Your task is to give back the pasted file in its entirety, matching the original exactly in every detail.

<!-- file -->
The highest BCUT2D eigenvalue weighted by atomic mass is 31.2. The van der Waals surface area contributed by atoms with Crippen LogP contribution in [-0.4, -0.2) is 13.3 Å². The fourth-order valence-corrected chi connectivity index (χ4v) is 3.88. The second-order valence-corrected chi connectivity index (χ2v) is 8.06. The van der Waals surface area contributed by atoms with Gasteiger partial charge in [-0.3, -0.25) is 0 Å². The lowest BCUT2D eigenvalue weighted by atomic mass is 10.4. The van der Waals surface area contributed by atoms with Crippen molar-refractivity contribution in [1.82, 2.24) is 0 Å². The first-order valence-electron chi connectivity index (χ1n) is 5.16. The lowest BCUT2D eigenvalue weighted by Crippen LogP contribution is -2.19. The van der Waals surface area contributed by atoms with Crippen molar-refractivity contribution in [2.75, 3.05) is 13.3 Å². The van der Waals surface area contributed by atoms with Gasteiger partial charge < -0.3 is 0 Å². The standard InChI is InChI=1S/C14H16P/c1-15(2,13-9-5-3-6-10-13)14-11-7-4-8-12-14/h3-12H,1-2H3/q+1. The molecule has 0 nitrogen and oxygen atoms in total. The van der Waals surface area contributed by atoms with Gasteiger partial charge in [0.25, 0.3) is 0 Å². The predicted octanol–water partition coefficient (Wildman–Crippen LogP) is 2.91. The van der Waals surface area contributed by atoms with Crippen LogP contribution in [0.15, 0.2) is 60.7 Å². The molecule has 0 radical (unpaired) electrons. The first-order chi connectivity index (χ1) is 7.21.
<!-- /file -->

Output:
The highest BCUT2D eigenvalue weighted by atomic mass is 31.2. The van der Waals surface area contributed by atoms with Crippen LogP contribution in [-0.4, -0.2) is 13.3 Å². The fourth-order valence-corrected chi connectivity index (χ4v) is 3.88. The second-order valence-corrected chi connectivity index (χ2v) is 8.06. The van der Waals surface area contributed by atoms with Gasteiger partial charge in [-0.3, -0.25) is 0 Å². The lowest BCUT2D eigenvalue weighted by atomic mass is 10.4. The van der Waals surface area contributed by atoms with Crippen molar-refractivity contribution in [1.82, 2.24) is 0 Å². The first-order valence-electron chi connectivity index (χ1n) is 5.16. The lowest BCUT2D eigenvalue weighted by Crippen LogP contribution is -2.19. The van der Waals surface area contributed by atoms with Crippen molar-refractivity contribution in [2.75, 3.05) is 13.3 Å². The van der Waals surface area contributed by atoms with Gasteiger partial charge < -0.3 is 0 Å². The standard InChI is InChI=1S/C14H16P/c1-15(2,13-9-5-3-6-10-13)14-11-7-4-8-12-14/h3-12H,1-2H3/q+1. The molecule has 0 nitrogen and oxygen atoms in total. The van der Waals surface area contributed by atoms with Gasteiger partial charge in [0.25, 0.3) is 0 Å². The predicted octanol–water partition coefficient (Wildman–Crippen LogP) is 2.91. The van der Waals surface area contributed by atoms with Crippen LogP contribution in [0.15, 0.2) is 60.7 Å². The molecule has 0 radical (unpaired) electrons. The first-order chi connectivity index (χ1) is 7.21.